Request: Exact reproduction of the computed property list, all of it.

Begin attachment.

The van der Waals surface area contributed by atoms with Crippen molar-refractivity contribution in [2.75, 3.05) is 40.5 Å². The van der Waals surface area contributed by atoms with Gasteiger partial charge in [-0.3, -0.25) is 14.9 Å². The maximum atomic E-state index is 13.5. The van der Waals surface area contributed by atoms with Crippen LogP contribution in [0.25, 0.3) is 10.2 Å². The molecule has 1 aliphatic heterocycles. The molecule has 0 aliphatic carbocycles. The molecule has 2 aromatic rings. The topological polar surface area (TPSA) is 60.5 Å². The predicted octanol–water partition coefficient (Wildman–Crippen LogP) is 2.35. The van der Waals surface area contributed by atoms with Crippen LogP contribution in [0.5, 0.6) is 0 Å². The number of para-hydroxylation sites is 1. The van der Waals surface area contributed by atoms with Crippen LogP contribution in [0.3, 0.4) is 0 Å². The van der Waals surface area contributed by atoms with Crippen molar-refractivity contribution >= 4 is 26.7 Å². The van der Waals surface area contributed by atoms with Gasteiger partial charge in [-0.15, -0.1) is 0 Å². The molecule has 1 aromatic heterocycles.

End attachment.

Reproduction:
The van der Waals surface area contributed by atoms with Crippen molar-refractivity contribution in [2.75, 3.05) is 40.5 Å². The van der Waals surface area contributed by atoms with Gasteiger partial charge in [-0.3, -0.25) is 14.9 Å². The maximum atomic E-state index is 13.5. The van der Waals surface area contributed by atoms with Crippen LogP contribution in [0.25, 0.3) is 10.2 Å². The molecule has 1 aliphatic heterocycles. The molecule has 0 aliphatic carbocycles. The molecule has 2 aromatic rings. The topological polar surface area (TPSA) is 60.5 Å². The predicted octanol–water partition coefficient (Wildman–Crippen LogP) is 2.35. The van der Waals surface area contributed by atoms with Crippen LogP contribution in [0.5, 0.6) is 0 Å². The number of para-hydroxylation sites is 1. The van der Waals surface area contributed by atoms with Crippen LogP contribution in [0.3, 0.4) is 0 Å². The van der Waals surface area contributed by atoms with Crippen molar-refractivity contribution >= 4 is 26.7 Å². The van der Waals surface area contributed by atoms with Gasteiger partial charge in [-0.15, -0.1) is 0 Å². The molecule has 1 aromatic heterocycles.